AFRICA SHALE: $153B
B. The Public Investment Corp. plans to lead investment in energy projects in Africa by buying into South African shale gas projects and helping to fund what could be the world's biggest power generation complex in Democratic Republic of Congo.
The continent's largest money manager, which is based in the South African capital of Pretoria and has 1.6 trillion rand ($153 billion) under management and holds about 11 percent of the stock of companies traded in Johannesburg, will buy stakes in energy companies operating in Africa, its chief executive officer, Elias Masilela, 49, said in an April 1 interview in Johannesburg.
"We have taken the decision that we will play the lead in the energy space," Masilela said. "Energy is one of the biggest barriers for the continent and if we don't deal with it it is going to deal with us."
Africa's two biggest economies, Nigeria and South Africa, are among countries on the continent suffering power shortages that are restraining economic growth. The PIC's focus on energy comes as South Africa explores developing shale projects in its arid Karoo area and attempts to develop the Inga hydropower complex on the Congo River are revived.
The PIC, which mostly manages South African state workers' pensions, is the biggest shareholder in Johannesburg-based Sasol Ltd. (SOL), the world's largest fuel-from-coal producer, as well as SacOil Holding Ltd. (SCL) and Camac Energy Inc. (CME), oil explorers listed on South Africa's stock exchange.
South Africa's state-owned power utility Eskom Holdings SOC Ltd. last month implemented the first rolling blackouts for the first time in six years, shutting shops and factories, after heavy rains disrupted coal supplies.
The potential for shale to transform South African energy supply means the PIC will probably invest in its production if "it makes commercial and sustainability sense," Masilela said. The PIC defends Eskom's use of coal, criticized for the pollution it causes, because it was investing in ways of cutting emissions as well, he said.
"Are we going to do the same with shale?" Masilela said. "Most likely, because we'd like to think that shale is going to be a replacement for what Eskom is relying on as a source of power going forward."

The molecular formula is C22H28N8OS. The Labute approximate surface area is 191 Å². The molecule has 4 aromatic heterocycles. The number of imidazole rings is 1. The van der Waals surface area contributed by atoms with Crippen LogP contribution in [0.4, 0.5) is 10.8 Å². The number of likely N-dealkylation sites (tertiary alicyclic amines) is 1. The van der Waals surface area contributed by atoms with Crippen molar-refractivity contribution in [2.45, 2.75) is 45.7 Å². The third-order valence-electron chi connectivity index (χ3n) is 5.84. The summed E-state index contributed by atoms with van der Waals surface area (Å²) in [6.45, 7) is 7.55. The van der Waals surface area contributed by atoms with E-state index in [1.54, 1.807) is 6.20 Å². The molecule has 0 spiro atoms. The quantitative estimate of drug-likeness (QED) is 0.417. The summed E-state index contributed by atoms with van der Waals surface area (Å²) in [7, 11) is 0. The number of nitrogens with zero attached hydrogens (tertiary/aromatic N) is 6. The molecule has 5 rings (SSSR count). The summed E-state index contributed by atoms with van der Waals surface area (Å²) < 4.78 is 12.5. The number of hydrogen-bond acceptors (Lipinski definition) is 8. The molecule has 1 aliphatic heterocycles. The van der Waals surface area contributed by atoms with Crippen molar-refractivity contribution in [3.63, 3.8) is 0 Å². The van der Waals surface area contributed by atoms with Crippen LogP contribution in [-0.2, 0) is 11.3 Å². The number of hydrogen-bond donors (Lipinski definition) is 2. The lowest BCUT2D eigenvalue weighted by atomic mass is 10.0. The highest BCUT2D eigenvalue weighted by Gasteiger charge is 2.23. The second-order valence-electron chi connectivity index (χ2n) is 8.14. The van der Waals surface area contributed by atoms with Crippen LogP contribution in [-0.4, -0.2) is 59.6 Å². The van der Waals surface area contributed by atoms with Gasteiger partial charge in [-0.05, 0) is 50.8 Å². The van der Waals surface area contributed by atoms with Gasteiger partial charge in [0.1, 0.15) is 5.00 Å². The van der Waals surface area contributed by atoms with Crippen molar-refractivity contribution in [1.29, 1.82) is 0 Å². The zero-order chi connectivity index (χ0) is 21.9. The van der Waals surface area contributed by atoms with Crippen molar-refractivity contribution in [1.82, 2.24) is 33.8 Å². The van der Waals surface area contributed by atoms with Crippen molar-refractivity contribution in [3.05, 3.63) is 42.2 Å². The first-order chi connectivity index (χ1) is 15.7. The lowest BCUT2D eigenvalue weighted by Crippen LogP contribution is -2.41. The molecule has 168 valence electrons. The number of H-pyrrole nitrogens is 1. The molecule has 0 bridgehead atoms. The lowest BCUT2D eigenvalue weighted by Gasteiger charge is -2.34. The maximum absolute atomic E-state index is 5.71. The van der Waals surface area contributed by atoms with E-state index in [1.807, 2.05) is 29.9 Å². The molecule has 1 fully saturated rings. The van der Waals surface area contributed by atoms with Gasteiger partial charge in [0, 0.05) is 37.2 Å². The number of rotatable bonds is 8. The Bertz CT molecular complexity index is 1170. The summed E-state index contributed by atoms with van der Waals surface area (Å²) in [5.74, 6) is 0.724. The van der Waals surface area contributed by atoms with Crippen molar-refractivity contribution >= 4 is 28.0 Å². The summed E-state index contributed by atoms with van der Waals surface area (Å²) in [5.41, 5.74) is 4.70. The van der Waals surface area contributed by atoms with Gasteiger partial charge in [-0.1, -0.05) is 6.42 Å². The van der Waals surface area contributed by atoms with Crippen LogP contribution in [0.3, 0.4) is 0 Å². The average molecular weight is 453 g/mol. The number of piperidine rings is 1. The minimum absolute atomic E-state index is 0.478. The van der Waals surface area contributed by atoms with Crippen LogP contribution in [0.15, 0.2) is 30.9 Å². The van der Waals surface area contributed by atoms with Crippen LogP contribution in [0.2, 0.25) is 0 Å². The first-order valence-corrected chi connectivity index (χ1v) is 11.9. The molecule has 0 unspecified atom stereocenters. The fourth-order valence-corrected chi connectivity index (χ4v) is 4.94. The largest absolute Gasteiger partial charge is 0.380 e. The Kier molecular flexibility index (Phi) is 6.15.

Eskom, which supplies about 95 percent of South Africa's power, currently burns coal for almost all of its electricity.
Opponents of hydraulic fracturing, which blasts water, chemicals and sand into rock to release gas, say it risks contaminating ground water.
South Africa's President Jacob Zuma has supported shale-gas drilling in the semi-arid Karoo region, an area the size of Montana that's the center of South Africa's sheep-farming industry. Explorers including Royal Dutch Shell Plc (RDSA) hope to tap as much as 390 trillion cubic feet of gas resources, the eighth-biggest in the world, according to the U.S. Energy Information Administration.
Nearly half the economies in sub-Saharan Africa are still held back by frequent power-cuts even though the continent is well-endowed with fossil fuels and renewable energy resources, according to the World Bank.
The African Development Bank is trying to put together a group of investors, including the Overseas Private Investment Corp., the U.S. development finance institution, and the U.S. Agency for International Development to fund Democratic Republic of Congo's $12 billion Inga 3 hydropower project on the Congo River, Masilela said.